Zagreb

The Croatian National Tourist Board has divided Croatia into six distinct tourist regions, and Zagreb is one of these six regions.

Zagreb

Zagreb is the capital and largest city in Croatia, and also one of the largest cities in South-Eastern Europe by both area and population size. For the year 2018, the estimated population was well over 800,000 for the city proper, and 1.1 million for the whole Zagreb urban area. This means that roughly one quarter of the country’s total population live here.

Zagreb has a distinct flair of Central European city life to it, making it in many regards similar to cities such as Prague and Budapest. The old town on the hill is well-preserved and includes many beautiful examples of architecture from centuries past. North of Ban Jelačić Square you’ll find a medieval urban complex of palaces and churches, and buildings that today houses museums and galleries.

Zagreb is not just an important tourist destination in itself; it also functions as transport hub for visitors on their way to the Adriatic Sea. Data show that roughly one million foreigners arrive here each year, chiefly from Austria, Germany and Italy.

Examples of recurring cultural events in Zagreb

ZagrebDox

An annual documentary film festival in Zagreb, established in 2005. The festival, which is organized by a Zagreb-based film production company called Factum, is usually held in February.

Festival of the Zagreb Philharmonic

Zagreb has a renowned philharmonic orchestra and this festival is a great chance to enjoy their musical performances.

Animafest

The World Festival of Animated Films takes place in Zagreb every even-numbered year.

Music Bienniale

An international festival for avant-garde music is held in Zagreb every odd-numbered year.

Floraart

This is an exhibition of flowers and floral art that takes place in late May or early June.

Zagrebfest

The oldest Croatian pop-musical festival.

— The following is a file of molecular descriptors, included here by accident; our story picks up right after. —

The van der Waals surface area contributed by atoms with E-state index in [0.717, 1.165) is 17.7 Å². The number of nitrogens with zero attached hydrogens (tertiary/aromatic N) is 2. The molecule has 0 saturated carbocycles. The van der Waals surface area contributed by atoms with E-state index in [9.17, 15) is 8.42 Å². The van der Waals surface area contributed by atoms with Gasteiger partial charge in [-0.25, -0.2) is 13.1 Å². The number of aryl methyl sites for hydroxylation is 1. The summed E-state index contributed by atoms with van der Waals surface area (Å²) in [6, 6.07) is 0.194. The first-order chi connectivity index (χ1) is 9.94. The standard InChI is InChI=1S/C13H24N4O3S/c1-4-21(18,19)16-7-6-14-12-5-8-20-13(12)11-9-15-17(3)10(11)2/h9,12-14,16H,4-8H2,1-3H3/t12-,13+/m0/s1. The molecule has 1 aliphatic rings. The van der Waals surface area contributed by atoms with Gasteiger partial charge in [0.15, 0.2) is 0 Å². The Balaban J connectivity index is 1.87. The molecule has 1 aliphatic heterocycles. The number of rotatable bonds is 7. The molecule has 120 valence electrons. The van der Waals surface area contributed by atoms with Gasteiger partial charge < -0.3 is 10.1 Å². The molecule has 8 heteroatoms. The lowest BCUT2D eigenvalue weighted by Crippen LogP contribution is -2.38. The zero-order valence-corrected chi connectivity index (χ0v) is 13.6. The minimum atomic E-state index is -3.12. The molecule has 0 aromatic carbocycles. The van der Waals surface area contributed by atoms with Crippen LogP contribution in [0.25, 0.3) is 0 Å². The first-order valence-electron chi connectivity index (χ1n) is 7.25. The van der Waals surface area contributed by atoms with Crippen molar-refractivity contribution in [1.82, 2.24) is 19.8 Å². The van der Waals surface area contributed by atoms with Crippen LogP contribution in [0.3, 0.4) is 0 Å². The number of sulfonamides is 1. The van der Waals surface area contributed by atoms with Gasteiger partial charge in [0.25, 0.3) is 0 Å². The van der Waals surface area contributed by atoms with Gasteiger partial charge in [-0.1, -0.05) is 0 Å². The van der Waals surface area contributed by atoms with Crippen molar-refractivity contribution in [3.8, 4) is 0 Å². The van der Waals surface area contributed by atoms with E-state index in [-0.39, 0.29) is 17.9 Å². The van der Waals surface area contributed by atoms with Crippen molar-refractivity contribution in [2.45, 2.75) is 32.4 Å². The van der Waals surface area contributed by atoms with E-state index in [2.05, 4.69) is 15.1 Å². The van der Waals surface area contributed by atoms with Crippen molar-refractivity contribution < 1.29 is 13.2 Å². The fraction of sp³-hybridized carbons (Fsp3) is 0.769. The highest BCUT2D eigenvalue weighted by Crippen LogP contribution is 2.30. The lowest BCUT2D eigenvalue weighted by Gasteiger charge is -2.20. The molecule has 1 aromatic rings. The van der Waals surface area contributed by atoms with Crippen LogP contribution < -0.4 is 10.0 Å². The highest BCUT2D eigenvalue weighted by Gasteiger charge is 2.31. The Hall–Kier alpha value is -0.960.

The Day of the City of Zagreb

This day is celebrated with various festivities on 16 November each year. The focal point for the celebrations is the lake Jarun near the southwestern part of the city.

Museum of the City of ZagrebZagreb artpavillion

Museum of the City of Zagreb is located in Opatička Street, in a restored monumental complex of a former Poor Clares Convent. This museum exhibits various aspects of the city’s long and illustrious history, including culture, economy and politics, from the days of the Romans to the modern era.

Croatian Natural History Museum

Among other things, this museum hold one of the world’s most notable collections of Neanderthal remains and tools. They come from a site located near Krapina in northern Croatia.

Archaeological museum

The Archaeological museum in Zagreb houses approximately 400,000 artifacts and monuments. Not all of them are Croatian; there is for instance a lot of Egyptian artifacts here, including a mummy that was purchased from Alexandria and ended up in Zagreb in the 19th century. The bandages on this mummy are adorned with the world’s oldest surviving Etruscan inscription.

Modern Gallery

This is the most comprehensive collection of paintings, sculptures and drawings made by 19th and 20th century Croatian artists. The museum is located in the Vranyczany Palace, overlooking the Zrinjevac Park in the city center. There is also a secondary gallery at Margaretska 3.